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Fundamental Limits of Quantum Radio Sensors


Project Description

Radio systems have been developed for over one hundred years, typically using antennas combined with electronic amplifiers and mixers. This project will study an exciting and potentially transformational technology for radio reception, called quantum or atomic radio. The sensing capability is based on the quantum properties of Rydberg atoms. When excited by a laser, these materials can respond to electromagnetic fields, such as those generated at radio frequencies. A second laser can then read the electric field state optically to allow the radio signal to be recovered. This approach provides a new paradigm for reception of radio waves that is not limited by current electronic antenna and amplifier technology. State-of-the-art radio frequency systems are typically limited to narrowband frequency operation and are usually significantly affected by both thermal noise and the effects of noise amplification. Quantum radio offers the potential to break through such limitations.

This project will explore the emerging field of quantum radio to help understand the benefits and potential applications of this technology. An important point for communications applications is to characterize the sensitivity and bandwidth of different Rydberg atomic materials. This will provide an understanding of the fundamental capabilities of this approach and how it can be applied successfully to different wireless applications.

This project is intended to be a modelling based study that applies understanding of material properties to explain how quantum radio works. A particular focus is to understand the strengths and limitations of this new technology, studying what new capabilities it can offer for reception of electromagnetic waves. The project supervisors are also interested in developing practical demonstrations of this approach and it is hoped to offer the chance to participate in real world hardware evaluations. The ideal candidate for this project would have a first degree in physics, electronic and electrical engineering or a related discipline. A capability to develop and apply mathematical modelling techniques will be particularly important for this work.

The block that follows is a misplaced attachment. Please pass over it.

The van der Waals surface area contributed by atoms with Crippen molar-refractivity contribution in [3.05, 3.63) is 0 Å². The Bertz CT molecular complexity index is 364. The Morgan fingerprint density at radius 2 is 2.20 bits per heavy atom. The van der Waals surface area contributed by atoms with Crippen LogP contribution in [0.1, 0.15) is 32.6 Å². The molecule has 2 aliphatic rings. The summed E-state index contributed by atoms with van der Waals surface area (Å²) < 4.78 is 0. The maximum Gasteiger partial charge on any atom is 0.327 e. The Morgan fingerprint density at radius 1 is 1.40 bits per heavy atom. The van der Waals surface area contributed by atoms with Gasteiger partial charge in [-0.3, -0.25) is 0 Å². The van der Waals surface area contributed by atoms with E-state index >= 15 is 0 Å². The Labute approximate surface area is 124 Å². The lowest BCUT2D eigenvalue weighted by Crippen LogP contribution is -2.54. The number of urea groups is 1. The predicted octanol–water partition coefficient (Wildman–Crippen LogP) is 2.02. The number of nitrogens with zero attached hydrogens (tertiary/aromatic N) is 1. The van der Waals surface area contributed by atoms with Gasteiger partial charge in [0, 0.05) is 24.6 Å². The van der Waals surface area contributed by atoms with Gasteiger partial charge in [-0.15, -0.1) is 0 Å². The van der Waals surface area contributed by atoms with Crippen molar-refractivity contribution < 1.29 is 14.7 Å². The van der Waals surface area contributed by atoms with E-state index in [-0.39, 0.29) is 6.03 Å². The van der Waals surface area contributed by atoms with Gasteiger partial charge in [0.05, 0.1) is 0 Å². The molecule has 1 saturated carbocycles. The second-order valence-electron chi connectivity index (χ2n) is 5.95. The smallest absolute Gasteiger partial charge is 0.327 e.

Undergraduate degree in Physics, Electronic and Electrical Engineering or related discipline.

Funding Notes

Applications are welcomed from self-funded students, or students who are applying for scholarships from the University of Edinburgh or elsewhere

How good is research at University of Edinburgh in General Engineering?
(joint submission with Heriot-Watt University)

FTE Category A staff submitted: 91.80

Research output data provided by the Research Excellence Framework (REF)

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